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Re: Pterosaur extensors/flexors: a solution!
Some good thoughts! I don't entirely agree, but simple agreement is
boring anyway. Comments inserted:
Applying the same configuration (flexors in front) to the wing
metacarpal means flexors must open the wing and extensors fold the
I think that's weird.
Why is that weird? I understand that is seems odd to us, given that we
usually see a greater range of palmar motion than dorsal extension in
the hands of vertebrates, but ranges of motion are highly variable for
most joints if we look across different groups of highly derived
vertebrates. I find it counter-intuitive, but I'm not sure it's
The solution to Chris's problem is rotating the metacarpals back to
the standard tetrapod configuration, in the plane of the wing, with
claw tips oriented ventrally during flight.
This is possible, but only for MCI-III. MCIV (and PhIV) do not work in
that orientation. Thus, if the other fingers point ventrally, then
they are 90 degrees offset from the wing finger. Maybe that's the
case, but I don't see much evidence for it, and it leaves the wing
flexing into flight position.
The solution to John's problem is lowering distal metacarpals I-III
_below_ the midline of mc IV. With this new configuration, all the
extensors are on top, including the big one that spirals around
metacarpal IV (there is a channel for this!) to wrap around the
anterior rim of the distal trochlea and insert on the extensor process
of the first wing phalanx. Another spiral channel under the wing
metacarpal inserts on the first wing phalanx as a flexor to fold the
This is what I mean by parsimony. Fewer changes. Less weirdness.
Is this really more parsimonious? Instead of having a wider arc of
posterior motion (compared to the anterior arc) in the hand, we have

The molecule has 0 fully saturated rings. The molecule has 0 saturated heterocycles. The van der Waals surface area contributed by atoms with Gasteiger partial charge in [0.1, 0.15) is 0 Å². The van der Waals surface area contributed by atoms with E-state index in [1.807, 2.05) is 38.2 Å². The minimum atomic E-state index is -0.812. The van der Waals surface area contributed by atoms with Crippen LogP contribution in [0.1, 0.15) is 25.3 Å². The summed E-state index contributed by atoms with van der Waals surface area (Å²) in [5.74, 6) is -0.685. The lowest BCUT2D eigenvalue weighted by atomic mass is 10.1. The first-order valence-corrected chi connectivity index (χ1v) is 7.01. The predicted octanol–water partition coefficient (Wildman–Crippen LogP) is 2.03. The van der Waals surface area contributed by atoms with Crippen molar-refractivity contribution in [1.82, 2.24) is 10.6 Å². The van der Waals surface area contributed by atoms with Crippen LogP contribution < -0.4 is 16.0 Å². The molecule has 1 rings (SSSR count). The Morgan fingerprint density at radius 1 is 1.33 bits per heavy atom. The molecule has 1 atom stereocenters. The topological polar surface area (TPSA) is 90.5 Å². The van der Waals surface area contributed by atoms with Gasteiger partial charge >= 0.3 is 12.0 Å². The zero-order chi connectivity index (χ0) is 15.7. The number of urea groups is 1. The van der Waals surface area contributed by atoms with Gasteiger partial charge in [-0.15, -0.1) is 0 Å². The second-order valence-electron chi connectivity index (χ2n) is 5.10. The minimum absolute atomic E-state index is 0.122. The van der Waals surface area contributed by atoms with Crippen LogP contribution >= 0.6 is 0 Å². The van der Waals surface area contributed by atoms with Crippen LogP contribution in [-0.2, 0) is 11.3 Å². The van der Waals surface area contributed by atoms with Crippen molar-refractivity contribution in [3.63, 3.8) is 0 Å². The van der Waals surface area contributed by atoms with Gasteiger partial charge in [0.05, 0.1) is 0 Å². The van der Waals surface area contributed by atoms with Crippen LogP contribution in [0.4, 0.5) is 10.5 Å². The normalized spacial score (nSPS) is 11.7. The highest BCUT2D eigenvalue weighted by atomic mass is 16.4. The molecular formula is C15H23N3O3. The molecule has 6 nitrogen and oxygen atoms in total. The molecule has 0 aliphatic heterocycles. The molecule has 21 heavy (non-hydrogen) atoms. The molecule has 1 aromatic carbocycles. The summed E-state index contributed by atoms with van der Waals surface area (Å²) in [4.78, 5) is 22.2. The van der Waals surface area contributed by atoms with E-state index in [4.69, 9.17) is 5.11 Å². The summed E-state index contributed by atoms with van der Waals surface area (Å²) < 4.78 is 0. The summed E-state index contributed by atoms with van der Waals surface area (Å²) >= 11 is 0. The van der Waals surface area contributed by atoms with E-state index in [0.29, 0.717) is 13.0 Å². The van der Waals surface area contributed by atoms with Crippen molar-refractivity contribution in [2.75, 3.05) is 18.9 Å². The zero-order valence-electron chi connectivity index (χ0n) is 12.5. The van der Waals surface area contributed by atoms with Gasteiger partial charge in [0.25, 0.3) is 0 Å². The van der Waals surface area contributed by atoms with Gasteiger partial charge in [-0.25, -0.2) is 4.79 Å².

spiraling tendons. That model also, if I understand correctly,
requires that the anatomical position of PhIV be rotated 90 degrees
relative to MCIV (hence the spiraling tendons). Both proposed
anatomical reconstructions are highly derived, and neither is
objectively more parsimonious. There is the added problem that a) the
spiral configuration has mechanical problems and b) the presence of the
channels is actually pretty shaky. I certainly can't find one in the
azhdarchid wing anatomy (and I've looked very hard). In fact, with the
flattened MCIV of azhdarchids, I don't think the spiral tendon
configuration could work.
And this is a great example of showing diagrams to one another instead
of trying to talk it out.
That I do agree with. Figures are worth a lot.
Hope this helps. If someone has a better argument for raising
metacarpals I-III above the midline, I'd like to hear it, because,
yes, that will change everything.
Well, they fit above the midline rather better than below in
azhdarchids, at least. If you put them below midline, they basically
have to fit on the ventral-pointing surface of MCIV, which doesn't work
too well. But, they're derived in a lot of ways, so perhaps not the
Michael Habib, M.S.
Center for Functional Anatomy and Evolution
Johns Hopkins School of Medicine
1830 E. Monument Street
Baltimore, MD 21205
(443) 280 0181